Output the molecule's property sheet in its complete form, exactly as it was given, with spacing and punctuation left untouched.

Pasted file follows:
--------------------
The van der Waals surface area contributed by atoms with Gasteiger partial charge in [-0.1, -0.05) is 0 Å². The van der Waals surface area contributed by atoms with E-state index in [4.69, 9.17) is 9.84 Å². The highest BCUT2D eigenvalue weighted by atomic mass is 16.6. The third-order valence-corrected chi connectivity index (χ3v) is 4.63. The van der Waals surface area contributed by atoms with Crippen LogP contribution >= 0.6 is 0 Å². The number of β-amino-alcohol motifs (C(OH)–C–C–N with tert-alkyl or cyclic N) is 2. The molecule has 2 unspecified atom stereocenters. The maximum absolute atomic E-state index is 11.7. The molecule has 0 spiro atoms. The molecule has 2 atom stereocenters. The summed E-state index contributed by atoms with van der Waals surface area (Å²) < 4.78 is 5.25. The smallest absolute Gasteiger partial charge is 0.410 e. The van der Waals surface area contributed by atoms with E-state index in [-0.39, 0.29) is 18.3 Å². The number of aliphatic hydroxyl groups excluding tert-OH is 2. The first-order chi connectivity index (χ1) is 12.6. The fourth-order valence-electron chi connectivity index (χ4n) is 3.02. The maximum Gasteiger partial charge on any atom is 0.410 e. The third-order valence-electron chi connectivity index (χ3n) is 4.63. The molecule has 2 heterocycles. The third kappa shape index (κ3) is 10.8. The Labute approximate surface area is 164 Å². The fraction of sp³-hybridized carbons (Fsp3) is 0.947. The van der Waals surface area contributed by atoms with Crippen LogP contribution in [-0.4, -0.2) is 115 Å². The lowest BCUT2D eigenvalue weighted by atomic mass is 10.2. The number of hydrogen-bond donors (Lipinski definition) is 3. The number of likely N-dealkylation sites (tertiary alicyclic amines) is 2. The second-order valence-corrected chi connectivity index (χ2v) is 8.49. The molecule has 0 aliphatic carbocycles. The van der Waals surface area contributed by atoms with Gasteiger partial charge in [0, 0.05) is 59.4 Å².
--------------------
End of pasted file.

The van der Waals surface area contributed by atoms with Gasteiger partial charge in [-0.1, -0.05) is 0 Å². The van der Waals surface area contributed by atoms with E-state index in [4.69, 9.17) is 9.84 Å². The highest BCUT2D eigenvalue weighted by atomic mass is 16.6. The third-order valence-corrected chi connectivity index (χ3v) is 4.63. The van der Waals surface area contributed by atoms with Crippen LogP contribution >= 0.6 is 0 Å². The number of β-amino-alcohol motifs (C(OH)–C–C–N with tert-alkyl or cyclic N) is 2. The molecule has 2 unspecified atom stereocenters. The maximum absolute atomic E-state index is 11.7. The molecule has 0 spiro atoms. The molecule has 2 atom stereocenters. The summed E-state index contributed by atoms with van der Waals surface area (Å²) < 4.78 is 5.25. The smallest absolute Gasteiger partial charge is 0.410 e. The van der Waals surface area contributed by atoms with E-state index in [-0.39, 0.29) is 18.3 Å². The number of aliphatic hydroxyl groups excluding tert-OH is 2. The first-order chi connectivity index (χ1) is 12.6. The fourth-order valence-electron chi connectivity index (χ4n) is 3.02. The maximum Gasteiger partial charge on any atom is 0.410 e. The third-order valence-electron chi connectivity index (χ3n) is 4.63. The molecule has 2 heterocycles. The third kappa shape index (κ3) is 10.8. The Labute approximate surface area is 164 Å². The fraction of sp³-hybridized carbons (Fsp3) is 0.947. The van der Waals surface area contributed by atoms with Crippen LogP contribution in [-0.4, -0.2) is 115 Å². The lowest BCUT2D eigenvalue weighted by atomic mass is 10.2. The number of hydrogen-bond donors (Lipinski definition) is 3. The number of likely N-dealkylation sites (tertiary alicyclic amines) is 2. The second-order valence-corrected chi connectivity index (χ2v) is 8.49. The molecule has 0 aliphatic carbocycles. The van der Waals surface area contributed by atoms with Gasteiger partial charge in [0, 0.05) is 59.4 Å².